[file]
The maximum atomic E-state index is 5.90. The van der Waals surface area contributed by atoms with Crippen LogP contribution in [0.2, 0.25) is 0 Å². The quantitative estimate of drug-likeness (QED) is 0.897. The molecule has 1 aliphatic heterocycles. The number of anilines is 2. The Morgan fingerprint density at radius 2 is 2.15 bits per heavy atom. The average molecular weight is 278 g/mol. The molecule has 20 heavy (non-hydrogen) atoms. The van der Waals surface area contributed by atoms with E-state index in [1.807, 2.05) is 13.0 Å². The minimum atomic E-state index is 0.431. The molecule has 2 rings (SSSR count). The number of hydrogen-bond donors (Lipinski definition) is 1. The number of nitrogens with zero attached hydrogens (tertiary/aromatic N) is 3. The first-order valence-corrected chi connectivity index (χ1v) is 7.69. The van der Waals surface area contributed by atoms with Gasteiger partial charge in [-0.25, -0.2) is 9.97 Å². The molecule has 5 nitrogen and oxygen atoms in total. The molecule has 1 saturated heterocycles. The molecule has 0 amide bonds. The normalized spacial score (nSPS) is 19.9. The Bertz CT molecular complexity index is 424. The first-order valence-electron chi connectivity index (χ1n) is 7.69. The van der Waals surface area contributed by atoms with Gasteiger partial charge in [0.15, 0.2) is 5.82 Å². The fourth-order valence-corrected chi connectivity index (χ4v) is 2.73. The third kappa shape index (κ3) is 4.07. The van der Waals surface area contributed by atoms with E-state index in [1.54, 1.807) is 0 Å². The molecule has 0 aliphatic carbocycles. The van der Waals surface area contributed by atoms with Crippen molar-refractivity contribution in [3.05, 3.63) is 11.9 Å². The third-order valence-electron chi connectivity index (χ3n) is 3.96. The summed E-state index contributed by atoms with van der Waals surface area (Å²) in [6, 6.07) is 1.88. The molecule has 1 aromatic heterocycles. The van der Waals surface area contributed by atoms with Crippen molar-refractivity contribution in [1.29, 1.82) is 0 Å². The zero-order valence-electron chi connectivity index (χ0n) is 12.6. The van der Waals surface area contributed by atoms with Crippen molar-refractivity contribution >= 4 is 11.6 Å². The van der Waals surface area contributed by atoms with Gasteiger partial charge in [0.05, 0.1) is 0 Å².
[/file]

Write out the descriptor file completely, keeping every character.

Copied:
The maximum atomic E-state index is 5.90. The van der Waals surface area contributed by atoms with Crippen LogP contribution in [0.2, 0.25) is 0 Å². The quantitative estimate of drug-likeness (QED) is 0.897. The molecule has 1 aliphatic heterocycles. The number of anilines is 2. The Morgan fingerprint density at radius 2 is 2.15 bits per heavy atom. The average molecular weight is 278 g/mol. The molecule has 20 heavy (non-hydrogen) atoms. The van der Waals surface area contributed by atoms with E-state index in [1.807, 2.05) is 13.0 Å². The minimum atomic E-state index is 0.431. The molecule has 2 rings (SSSR count). The number of hydrogen-bond donors (Lipinski definition) is 1. The number of nitrogens with zero attached hydrogens (tertiary/aromatic N) is 3. The first-order valence-corrected chi connectivity index (χ1v) is 7.69. The van der Waals surface area contributed by atoms with Gasteiger partial charge in [-0.25, -0.2) is 9.97 Å². The molecule has 5 nitrogen and oxygen atoms in total. The molecule has 1 saturated heterocycles. The molecule has 0 amide bonds. The normalized spacial score (nSPS) is 19.9. The Bertz CT molecular complexity index is 424. The first-order valence-electron chi connectivity index (χ1n) is 7.69. The van der Waals surface area contributed by atoms with Gasteiger partial charge in [0.15, 0.2) is 5.82 Å². The fourth-order valence-corrected chi connectivity index (χ4v) is 2.73. The third kappa shape index (κ3) is 4.07. The van der Waals surface area contributed by atoms with E-state index in [1.54, 1.807) is 0 Å². The molecule has 0 aliphatic carbocycles. The van der Waals surface area contributed by atoms with Crippen molar-refractivity contribution in [3.05, 3.63) is 11.9 Å². The third-order valence-electron chi connectivity index (χ3n) is 3.96. The summed E-state index contributed by atoms with van der Waals surface area (Å²) in [6, 6.07) is 1.88. The molecule has 1 aromatic heterocycles. The van der Waals surface area contributed by atoms with Crippen molar-refractivity contribution in [1.29, 1.82) is 0 Å². The zero-order valence-electron chi connectivity index (χ0n) is 12.6. The van der Waals surface area contributed by atoms with Crippen molar-refractivity contribution >= 4 is 11.6 Å². The van der Waals surface area contributed by atoms with Gasteiger partial charge in [0.05, 0.1) is 0 Å².